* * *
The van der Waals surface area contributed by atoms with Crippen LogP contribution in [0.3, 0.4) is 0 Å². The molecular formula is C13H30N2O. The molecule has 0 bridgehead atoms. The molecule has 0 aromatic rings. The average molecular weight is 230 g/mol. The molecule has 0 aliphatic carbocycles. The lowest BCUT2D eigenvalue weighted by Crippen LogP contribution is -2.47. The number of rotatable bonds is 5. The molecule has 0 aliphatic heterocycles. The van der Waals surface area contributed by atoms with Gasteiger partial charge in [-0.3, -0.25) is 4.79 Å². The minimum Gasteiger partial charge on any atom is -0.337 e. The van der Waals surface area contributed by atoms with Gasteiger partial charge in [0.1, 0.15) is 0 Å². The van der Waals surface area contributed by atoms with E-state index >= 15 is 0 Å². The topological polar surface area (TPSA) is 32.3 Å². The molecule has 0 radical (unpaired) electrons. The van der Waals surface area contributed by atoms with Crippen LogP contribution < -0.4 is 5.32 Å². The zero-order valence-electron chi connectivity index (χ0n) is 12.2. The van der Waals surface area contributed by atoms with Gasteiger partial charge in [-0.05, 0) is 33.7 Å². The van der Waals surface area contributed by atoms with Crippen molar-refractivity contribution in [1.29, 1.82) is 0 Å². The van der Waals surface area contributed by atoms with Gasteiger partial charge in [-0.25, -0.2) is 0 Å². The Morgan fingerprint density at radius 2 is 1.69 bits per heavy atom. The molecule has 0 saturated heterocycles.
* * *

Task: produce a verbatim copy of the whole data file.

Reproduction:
The van der Waals surface area contributed by atoms with Crippen LogP contribution in [0.3, 0.4) is 0 Å². The molecular formula is C13H30N2O. The molecule has 0 bridgehead atoms. The molecule has 0 aromatic rings. The average molecular weight is 230 g/mol. The molecule has 0 aliphatic carbocycles. The lowest BCUT2D eigenvalue weighted by Crippen LogP contribution is -2.47. The number of rotatable bonds is 5. The molecule has 0 aliphatic heterocycles. The van der Waals surface area contributed by atoms with Gasteiger partial charge in [-0.3, -0.25) is 4.79 Å². The minimum Gasteiger partial charge on any atom is -0.337 e. The van der Waals surface area contributed by atoms with Gasteiger partial charge in [0.1, 0.15) is 0 Å². The van der Waals surface area contributed by atoms with E-state index >= 15 is 0 Å². The topological polar surface area (TPSA) is 32.3 Å². The molecule has 0 radical (unpaired) electrons. The van der Waals surface area contributed by atoms with Crippen LogP contribution < -0.4 is 5.32 Å². The zero-order valence-electron chi connectivity index (χ0n) is 12.2. The van der Waals surface area contributed by atoms with Gasteiger partial charge in [-0.05, 0) is 33.7 Å². The van der Waals surface area contributed by atoms with Crippen molar-refractivity contribution in [1.29, 1.82) is 0 Å². The van der Waals surface area contributed by atoms with Gasteiger partial charge in [-0.25, -0.2) is 0 Å². The Morgan fingerprint density at radius 2 is 1.69 bits per heavy atom. The molecule has 0 saturated heterocycles.